Celts, Calvinists, and Culture War

In 1982 Grady McWhiney, then one of the deans of southern and Civil War history, and his student Perry Jamieson published Attack and Die: Civil War Military Tactics and the Southern Heritage. The controversial book made a splash in the military history and in Civil War historiography. The work’s central thesis was that the Celtic influenced history of the Southern states conditioned them to believe in the effectiveness and superiority of vigorous offensives. Put simply, “the Confederates favored offensive warfare because the Celtic charge was an integral part of their heritage.” Southern generals lived by the charge and the Rebel yell, and, as McWhiney and Jamieson noted, they died by it, in staggering numbers.

The Southern Celtic predilection for charges against fortified positions and superior numbers eventually led to catastrophic manpower deficits. Near-suicidal charges worked, but usually only when they had accompanying elements of shock and surprise. The morale needed to sustain the esprit that motivated the South’s great charges faded in the face of defeat. “The tragedy for the Confederates,” wrote McWhiney and Jamieson, “was that they rushed confidently and courageously against the more numerous Yankees but failed to defeat them.” Primordial Celtic influence, however, shackled Southerners to their flawed strategy. “Southerners, imprisoned in a culture that rejected careful calculation and patience, often refused to learn from their mistakes.” The Confederates “continued to fight, despite mounting casualties, with the same courageous dash and reckless abandon that had characterized their Celtic ancestors for two thousand years.”

The Celtic South has long interested laypeople, scholars, and even politicians. The association of the Scots-Irish South Celtic influence has long socio-cultural standing. The religion of Southern Celts, it has long been assumed, was Calvinist Presbyterianism. James Webb, former U.S. Senator from Virginia, like McWhiney and Jamieson saw in the colonial Presbyterians the same elan that typified Celts from the Romans to the Modern Era. The experience of Scot-Irish Presbyterians in Ulster and then later in the United States, argued Webb in his Born Fighting: How The Scots-Irish shaped America, mirrored the experience of the Scots who fought with William Wallace against King Edward I Longshanks of England. The colonial fighting spirit that sustained the American Revolution, Webb proposed, came chiefly from Celtic-influenced Founding Fathers like Patrick Henry who preferred to fight Scots-Irish soldiers in the revolution. Presbyterians in the American Revolution could be counted on for “conspicuous acts of bravado.”  They emphasized “boldness and raw audacity” that Webb admitted could be an intellectual, military, and sociological weakness of Celtic Calvinism.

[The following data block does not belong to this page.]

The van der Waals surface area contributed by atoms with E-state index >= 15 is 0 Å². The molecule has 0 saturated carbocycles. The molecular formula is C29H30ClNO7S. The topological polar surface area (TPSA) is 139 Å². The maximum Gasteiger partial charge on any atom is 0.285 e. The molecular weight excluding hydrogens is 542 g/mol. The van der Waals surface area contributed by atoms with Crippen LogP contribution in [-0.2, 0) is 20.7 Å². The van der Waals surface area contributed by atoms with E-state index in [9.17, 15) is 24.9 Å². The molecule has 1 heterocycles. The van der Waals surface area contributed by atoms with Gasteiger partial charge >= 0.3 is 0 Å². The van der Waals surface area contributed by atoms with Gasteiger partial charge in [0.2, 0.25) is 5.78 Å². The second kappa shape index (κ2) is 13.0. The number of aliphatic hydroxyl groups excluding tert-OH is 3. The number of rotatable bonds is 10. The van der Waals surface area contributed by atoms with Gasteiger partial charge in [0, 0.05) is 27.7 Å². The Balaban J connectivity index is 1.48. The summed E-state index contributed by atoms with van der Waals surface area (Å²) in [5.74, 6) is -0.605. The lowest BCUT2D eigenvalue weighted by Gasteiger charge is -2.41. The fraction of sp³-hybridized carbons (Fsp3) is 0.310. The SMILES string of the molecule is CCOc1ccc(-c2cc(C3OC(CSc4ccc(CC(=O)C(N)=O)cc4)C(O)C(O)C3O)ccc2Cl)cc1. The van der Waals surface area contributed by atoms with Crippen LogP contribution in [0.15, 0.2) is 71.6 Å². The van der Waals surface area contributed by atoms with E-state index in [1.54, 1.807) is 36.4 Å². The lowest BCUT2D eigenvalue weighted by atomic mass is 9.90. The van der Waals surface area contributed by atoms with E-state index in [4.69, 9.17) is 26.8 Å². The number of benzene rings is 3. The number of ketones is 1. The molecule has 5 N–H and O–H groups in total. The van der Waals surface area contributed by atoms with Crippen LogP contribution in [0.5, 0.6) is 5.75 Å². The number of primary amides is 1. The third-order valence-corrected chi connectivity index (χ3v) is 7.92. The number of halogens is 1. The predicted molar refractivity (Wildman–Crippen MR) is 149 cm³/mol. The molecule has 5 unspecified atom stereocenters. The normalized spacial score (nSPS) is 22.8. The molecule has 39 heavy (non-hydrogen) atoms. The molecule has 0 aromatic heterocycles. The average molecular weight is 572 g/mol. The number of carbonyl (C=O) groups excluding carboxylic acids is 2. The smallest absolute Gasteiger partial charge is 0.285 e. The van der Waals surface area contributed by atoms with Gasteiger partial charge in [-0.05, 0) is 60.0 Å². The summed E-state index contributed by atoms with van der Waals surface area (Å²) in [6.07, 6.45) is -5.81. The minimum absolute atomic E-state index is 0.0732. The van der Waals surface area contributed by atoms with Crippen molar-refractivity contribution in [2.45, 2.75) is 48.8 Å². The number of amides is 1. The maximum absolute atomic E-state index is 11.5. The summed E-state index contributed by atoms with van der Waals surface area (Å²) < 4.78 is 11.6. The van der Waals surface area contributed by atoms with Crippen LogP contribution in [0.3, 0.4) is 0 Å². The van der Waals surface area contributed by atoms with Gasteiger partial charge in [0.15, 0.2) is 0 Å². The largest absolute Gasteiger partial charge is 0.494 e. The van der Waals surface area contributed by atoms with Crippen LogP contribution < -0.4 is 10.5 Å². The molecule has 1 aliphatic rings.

Professor James Shelton Reed of the University of North Carolina noted in a perceptive review of Webb’s book that it obviously foreshadowed the rise of Trumpist politics and the specific brand of Christian culture warring that accompanied Trump’s rise, but he noted that it was “not entirely clear what Webb wants us to do.” Obviously, wrote Shelton, Webb wanted “to alert politicians and the media to the presence, grievances, and influence of this largely neglected and ignored American ethnic group, and who could object to that?” Webb however offered a major obstacle to addressing the wrongs committed against conservative folk Calvinists was the the uncooperative and often reckless spirit that came with Celtic Calvinists and their folk descendants. Webb related an account of Phyllis Deal from Clintwood, West Virginia, “who was asked by a big city reporter if her traditional Appalachian foodstuffs were being marketed through local food cooperatives. “No, she answered. ‘There’s a traditional resistance to cooperatives in our area. We’re just not very cooperative.’” Webb commented: “Dear Mrs. Deal: I admire your independent spirit. But it’s time to get more cooperative.”


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